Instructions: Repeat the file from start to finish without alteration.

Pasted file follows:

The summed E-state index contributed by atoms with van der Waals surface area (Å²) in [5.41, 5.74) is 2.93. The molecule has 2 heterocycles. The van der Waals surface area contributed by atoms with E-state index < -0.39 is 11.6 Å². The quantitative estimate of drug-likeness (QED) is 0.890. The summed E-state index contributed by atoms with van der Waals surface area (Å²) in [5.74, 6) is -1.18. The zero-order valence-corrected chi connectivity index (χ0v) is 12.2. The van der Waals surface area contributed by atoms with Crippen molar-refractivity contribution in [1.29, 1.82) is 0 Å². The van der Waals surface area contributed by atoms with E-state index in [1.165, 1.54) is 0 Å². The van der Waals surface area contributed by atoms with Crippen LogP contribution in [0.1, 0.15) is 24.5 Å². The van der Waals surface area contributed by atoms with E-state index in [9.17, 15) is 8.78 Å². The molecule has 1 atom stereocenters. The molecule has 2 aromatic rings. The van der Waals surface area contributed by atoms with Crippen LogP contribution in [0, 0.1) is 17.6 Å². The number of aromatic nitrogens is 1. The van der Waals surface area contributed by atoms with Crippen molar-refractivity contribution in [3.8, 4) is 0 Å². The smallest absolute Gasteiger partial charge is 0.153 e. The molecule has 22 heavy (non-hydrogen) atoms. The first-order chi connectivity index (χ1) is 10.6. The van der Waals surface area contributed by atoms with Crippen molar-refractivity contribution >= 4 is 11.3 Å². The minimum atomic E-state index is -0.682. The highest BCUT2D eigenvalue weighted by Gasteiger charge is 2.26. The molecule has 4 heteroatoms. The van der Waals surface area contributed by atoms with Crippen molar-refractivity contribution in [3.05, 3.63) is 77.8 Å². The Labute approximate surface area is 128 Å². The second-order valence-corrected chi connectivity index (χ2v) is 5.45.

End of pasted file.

The summed E-state index contributed by atoms with van der Waals surface area (Å²) in [5.41, 5.74) is 2.93. The molecule has 2 heterocycles. The van der Waals surface area contributed by atoms with E-state index < -0.39 is 11.6 Å². The quantitative estimate of drug-likeness (QED) is 0.890. The summed E-state index contributed by atoms with van der Waals surface area (Å²) in [5.74, 6) is -1.18. The zero-order valence-corrected chi connectivity index (χ0v) is 12.2. The van der Waals surface area contributed by atoms with Crippen molar-refractivity contribution in [1.29, 1.82) is 0 Å². The van der Waals surface area contributed by atoms with E-state index in [1.165, 1.54) is 0 Å². The van der Waals surface area contributed by atoms with Crippen LogP contribution in [0.1, 0.15) is 24.5 Å². The van der Waals surface area contributed by atoms with E-state index in [9.17, 15) is 8.78 Å². The molecule has 1 atom stereocenters. The molecule has 2 aromatic rings. The van der Waals surface area contributed by atoms with Crippen LogP contribution in [0, 0.1) is 17.6 Å². The number of aromatic nitrogens is 1. The van der Waals surface area contributed by atoms with Crippen molar-refractivity contribution in [3.8, 4) is 0 Å². The smallest absolute Gasteiger partial charge is 0.153 e. The molecule has 22 heavy (non-hydrogen) atoms. The first-order chi connectivity index (χ1) is 10.6. The van der Waals surface area contributed by atoms with Crippen molar-refractivity contribution >= 4 is 11.3 Å². The minimum atomic E-state index is -0.682. The highest BCUT2D eigenvalue weighted by Gasteiger charge is 2.26. The molecule has 4 heteroatoms. The van der Waals surface area contributed by atoms with Crippen molar-refractivity contribution in [3.05, 3.63) is 77.8 Å². The Labute approximate surface area is 128 Å². The second-order valence-corrected chi connectivity index (χ2v) is 5.45.